Mediation Anyone? Comcast, Tennis Channel Agree to Carriage Umpire

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Comcast and The Tennis Channel have agreed to try
mediation of their carriage dispute before trying their luck before an FCC
administrative law judge.

That is according to a one-page filing with the
FCC. They have agreed to complete that mediation by Nov. 24.

The FCC earlier this month designated Tennis
Channel's program access complaint for a hearing before the judge
,
saying that there are "substantial and material question of fact as to
whether Comcast has engaged in conduct that violates the program carriage
provisions of the ACT and the Commission's rules."

The FCC has not answered those questions, but it
wants a judge to help it do so.

Comcast had said earlier this month it was
"look[ing] forward to refuting this groundless complaint in a full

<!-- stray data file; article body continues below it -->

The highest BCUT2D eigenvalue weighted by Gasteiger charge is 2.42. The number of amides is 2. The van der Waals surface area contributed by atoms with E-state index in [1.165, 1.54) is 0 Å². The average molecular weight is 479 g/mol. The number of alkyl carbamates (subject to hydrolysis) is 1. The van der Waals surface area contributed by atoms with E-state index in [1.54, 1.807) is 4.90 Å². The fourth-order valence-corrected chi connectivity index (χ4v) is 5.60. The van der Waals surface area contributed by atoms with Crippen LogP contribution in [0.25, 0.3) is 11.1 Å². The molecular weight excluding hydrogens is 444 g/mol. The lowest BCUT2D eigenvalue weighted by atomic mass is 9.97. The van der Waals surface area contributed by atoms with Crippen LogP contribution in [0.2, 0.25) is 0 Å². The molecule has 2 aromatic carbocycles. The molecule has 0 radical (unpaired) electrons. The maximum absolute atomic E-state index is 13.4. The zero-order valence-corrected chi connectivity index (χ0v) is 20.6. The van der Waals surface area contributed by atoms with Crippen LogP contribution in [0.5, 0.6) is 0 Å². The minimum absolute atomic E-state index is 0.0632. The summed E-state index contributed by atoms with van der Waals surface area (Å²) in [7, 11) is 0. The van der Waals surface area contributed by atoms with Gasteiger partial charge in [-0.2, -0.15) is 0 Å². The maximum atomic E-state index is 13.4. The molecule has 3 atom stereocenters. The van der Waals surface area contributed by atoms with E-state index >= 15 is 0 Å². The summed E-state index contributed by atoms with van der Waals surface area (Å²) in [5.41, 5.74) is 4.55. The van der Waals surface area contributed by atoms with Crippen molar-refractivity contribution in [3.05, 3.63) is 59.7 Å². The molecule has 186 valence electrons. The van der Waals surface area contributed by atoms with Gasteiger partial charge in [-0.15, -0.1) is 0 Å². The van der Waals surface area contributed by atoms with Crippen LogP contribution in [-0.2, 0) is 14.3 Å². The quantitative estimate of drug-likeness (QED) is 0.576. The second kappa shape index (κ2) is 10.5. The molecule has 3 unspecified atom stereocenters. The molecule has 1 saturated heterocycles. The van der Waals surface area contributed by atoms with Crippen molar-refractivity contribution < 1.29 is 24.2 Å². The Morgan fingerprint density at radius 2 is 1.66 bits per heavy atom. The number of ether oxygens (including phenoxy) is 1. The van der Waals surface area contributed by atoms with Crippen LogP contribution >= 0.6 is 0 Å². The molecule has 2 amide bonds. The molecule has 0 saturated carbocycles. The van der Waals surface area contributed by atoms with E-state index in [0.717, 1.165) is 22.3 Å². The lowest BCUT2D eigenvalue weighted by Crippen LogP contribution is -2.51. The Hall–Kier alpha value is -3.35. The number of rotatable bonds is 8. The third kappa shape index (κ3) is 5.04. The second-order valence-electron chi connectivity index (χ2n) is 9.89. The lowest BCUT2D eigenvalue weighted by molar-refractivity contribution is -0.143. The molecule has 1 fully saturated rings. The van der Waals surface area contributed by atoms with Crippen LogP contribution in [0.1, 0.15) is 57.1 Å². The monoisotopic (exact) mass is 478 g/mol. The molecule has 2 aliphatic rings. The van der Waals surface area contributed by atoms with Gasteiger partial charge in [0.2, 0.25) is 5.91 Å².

evidentiary hearing before an Administrative Law Judge at the FCC," but
the judge also gave the companies until this week to decide whether to seek
mediation first. Both parties had to agree, and both did.

Tennis Channel argues that Comcast is favoring its
own similarly situated networks Versus and Golf Channel by placing them on more
widely viewed tiers. The complaint stems from Comcast's decision to keep the
Tennis Channel on a premium sports tier rather than a more broadly distributed
programming tier.

The decision to seek mediation could be seen as a D.C.-friendly move.
In the wake of the Fox/Cablevision retrans dispute, regulators and
legislators by the scores have encouraged parties in carriage disputes to seek
outside help to prevent consumers from being the injured third party in such
impasses, though the issue has been primarily about access to TV stations.

"We're glad that they're talking and hope they can work it out," said Public knowledge spokesman Art Brodsky, who said he was suprised the complaint had not been settled by now given Comcast's desire to get the NBCU joint venture approved in Washington, something he had speculated about in a blog posting about the complaint.

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